The Current of Experience

Amy Edelstein is an educator, author, and public speaker who powerfully communicates ideas and beliefs that can help us transform ourselves and our culture. Over the last 35-years Amy has dedicated her personal and professional life to the inner work of the transformation of consciousness and the outer work of understanding and building onramps for cultural change. In 2014, Amy established the Inner Strength Foundation, a non-profit organization which has supported more than 4000 inner-city teens with the tools of mindfulness and systemic thinking. She weaves a developmental perspective into her teen mindfulness training so students learn to see their experience in light of our inter-relatedness and the reality of constant change.


Alfred North Whitehead and Teilhard de Chardin have been big influences on her philosophical outlook, and she also draws from her extensive knowledge of the world's great Wisdom traditions both Eastern and Western. I chose to ask her some questions about Whitehead specifically. Here is that interview:


1. Why did Alfred North Whitehead believe that beauty, morals, and aesthetics are the aim of existence? What, then, is the role of science and mathematics?


For Whitehead, beauty, morals, and aesthetics were made of and expressed the heart of Life. He saw the essential interconnectedness, movement, and systemic nature of all things. He appreciated how profoundly the unfolding of one thing influenced another, to such a degree that you cannot see a part without also intuiting the whole. Seeing the dance of the whole and its myriad parts is beauty. The moral nature lies in appreciating the delicacy of the consequences of all actions. I'm not sure Whitehead would necessarily separate the "aim of existence" from the nature of existence itself but I suppose he would see that our role is to appreciate the aesthetics of pattern, system, and relationship-- in that we see the purpose of existence through seeing the process of life.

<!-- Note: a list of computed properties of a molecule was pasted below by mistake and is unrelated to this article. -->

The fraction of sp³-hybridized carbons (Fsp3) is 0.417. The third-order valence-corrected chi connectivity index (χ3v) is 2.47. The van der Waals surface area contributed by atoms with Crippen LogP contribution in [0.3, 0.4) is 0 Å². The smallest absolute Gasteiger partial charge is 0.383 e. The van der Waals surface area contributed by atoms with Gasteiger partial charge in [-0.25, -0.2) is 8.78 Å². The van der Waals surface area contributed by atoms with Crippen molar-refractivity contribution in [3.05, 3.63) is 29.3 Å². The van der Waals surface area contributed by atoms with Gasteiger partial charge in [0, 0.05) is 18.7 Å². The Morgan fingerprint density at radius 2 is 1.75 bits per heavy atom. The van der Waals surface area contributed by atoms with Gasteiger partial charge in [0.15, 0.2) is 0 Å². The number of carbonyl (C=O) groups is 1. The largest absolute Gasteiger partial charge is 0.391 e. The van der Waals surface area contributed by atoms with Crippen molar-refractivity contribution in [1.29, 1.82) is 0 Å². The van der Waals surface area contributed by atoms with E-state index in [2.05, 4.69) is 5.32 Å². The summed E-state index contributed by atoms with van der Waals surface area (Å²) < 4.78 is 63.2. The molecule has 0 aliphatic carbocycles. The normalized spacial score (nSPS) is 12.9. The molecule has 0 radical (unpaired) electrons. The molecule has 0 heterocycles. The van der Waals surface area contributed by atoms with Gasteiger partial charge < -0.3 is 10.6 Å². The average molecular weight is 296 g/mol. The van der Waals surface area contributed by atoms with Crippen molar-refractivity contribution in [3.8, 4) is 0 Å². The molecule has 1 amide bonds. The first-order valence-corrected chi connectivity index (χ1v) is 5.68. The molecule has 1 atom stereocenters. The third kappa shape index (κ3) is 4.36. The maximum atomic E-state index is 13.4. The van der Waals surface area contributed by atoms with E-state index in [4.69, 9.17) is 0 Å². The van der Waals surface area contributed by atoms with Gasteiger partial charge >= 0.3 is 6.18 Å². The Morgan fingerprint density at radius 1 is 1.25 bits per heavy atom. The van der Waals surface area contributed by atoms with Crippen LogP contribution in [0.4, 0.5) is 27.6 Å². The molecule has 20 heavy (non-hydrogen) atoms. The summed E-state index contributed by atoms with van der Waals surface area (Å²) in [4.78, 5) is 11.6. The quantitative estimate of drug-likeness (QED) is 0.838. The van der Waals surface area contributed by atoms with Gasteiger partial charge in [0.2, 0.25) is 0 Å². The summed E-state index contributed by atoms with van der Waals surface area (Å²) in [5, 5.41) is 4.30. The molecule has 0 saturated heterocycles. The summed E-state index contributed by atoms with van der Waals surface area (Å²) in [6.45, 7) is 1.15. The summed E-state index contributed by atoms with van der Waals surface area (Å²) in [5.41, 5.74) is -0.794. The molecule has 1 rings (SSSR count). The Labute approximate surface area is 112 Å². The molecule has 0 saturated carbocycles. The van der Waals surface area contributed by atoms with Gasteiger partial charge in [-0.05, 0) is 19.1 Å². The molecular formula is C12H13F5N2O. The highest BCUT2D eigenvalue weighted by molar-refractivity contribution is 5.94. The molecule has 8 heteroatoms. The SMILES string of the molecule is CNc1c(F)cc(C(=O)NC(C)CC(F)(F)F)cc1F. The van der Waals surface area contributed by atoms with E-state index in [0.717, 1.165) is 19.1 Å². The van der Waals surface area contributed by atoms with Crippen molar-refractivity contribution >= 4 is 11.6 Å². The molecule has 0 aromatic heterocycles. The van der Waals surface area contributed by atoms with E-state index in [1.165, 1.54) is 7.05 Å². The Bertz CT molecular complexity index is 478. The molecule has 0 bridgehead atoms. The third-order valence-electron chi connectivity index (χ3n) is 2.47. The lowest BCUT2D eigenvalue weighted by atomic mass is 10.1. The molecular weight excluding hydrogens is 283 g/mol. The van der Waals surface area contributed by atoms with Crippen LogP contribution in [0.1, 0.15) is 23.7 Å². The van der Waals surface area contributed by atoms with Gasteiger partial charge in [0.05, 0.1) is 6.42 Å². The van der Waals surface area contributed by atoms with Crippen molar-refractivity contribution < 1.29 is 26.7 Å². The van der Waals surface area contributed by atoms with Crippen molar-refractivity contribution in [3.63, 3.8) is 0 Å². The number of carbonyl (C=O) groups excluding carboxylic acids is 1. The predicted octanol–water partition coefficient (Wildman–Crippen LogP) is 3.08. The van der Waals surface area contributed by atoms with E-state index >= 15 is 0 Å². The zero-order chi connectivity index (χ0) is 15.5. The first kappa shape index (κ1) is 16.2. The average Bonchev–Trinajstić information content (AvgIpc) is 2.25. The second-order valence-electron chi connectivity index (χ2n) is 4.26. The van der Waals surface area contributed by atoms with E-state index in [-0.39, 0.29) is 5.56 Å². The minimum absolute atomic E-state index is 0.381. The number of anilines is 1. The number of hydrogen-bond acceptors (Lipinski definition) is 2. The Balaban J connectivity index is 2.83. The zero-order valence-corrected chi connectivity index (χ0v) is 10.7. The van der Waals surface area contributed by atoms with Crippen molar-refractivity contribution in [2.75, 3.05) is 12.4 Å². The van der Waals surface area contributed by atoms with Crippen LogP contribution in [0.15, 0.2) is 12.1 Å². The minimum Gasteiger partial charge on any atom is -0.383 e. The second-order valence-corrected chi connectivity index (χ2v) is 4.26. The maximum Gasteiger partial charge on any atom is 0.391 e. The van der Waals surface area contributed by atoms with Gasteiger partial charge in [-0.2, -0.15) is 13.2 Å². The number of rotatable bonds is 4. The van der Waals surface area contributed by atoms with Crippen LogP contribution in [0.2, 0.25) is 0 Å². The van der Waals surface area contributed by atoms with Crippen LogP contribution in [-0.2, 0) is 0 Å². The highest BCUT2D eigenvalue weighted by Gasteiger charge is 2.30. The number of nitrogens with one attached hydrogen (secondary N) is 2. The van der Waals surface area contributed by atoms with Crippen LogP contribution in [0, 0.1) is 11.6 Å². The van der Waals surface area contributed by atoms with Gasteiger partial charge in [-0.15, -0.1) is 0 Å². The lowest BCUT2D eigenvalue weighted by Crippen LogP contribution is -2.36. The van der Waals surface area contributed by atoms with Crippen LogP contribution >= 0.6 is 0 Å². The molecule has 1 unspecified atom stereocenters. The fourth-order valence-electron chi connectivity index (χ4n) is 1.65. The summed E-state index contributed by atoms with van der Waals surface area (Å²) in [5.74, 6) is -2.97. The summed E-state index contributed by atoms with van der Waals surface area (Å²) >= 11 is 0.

2. Can you explain further what made him believe the assumptions of science and mathematics had been overturned?


While Whitehead was a brilliant mathematician, he ultimately argued that the assumptions of science and mathematics were largely based on unexamined premises, one key one being that the world consists of discreet objects rather than as a series of processes that are in constant movement and interrelationship. By seeing the flow or movement and effect of all action and activity, Whitehead brought back an essential moral and ethical component into our fundamental view of reality. We cannot view things as static independent events but as the result of actions, events, that came before and that will set new events in motion.


3. How does process philosophy treat inanimate matter?


Whitehead saw what is commonly considered as inanimate matter to still contain some level of experience, energy, flow which he saw as expressing the current of life. Another way to see this is from a process oriented perspective in the way that animate and inanimate matter are intrinsically related. You cannot separate carbon from the life forms that are made up by it. You cannot separate trace minerals from the very stuff healthy cells. You cannot separate a living human being from the air we breathe. Process philosophy emphasizes the inseparability of all things -- so much so that the line when inanimate ends and animate begins becomes somewhat arbitrary.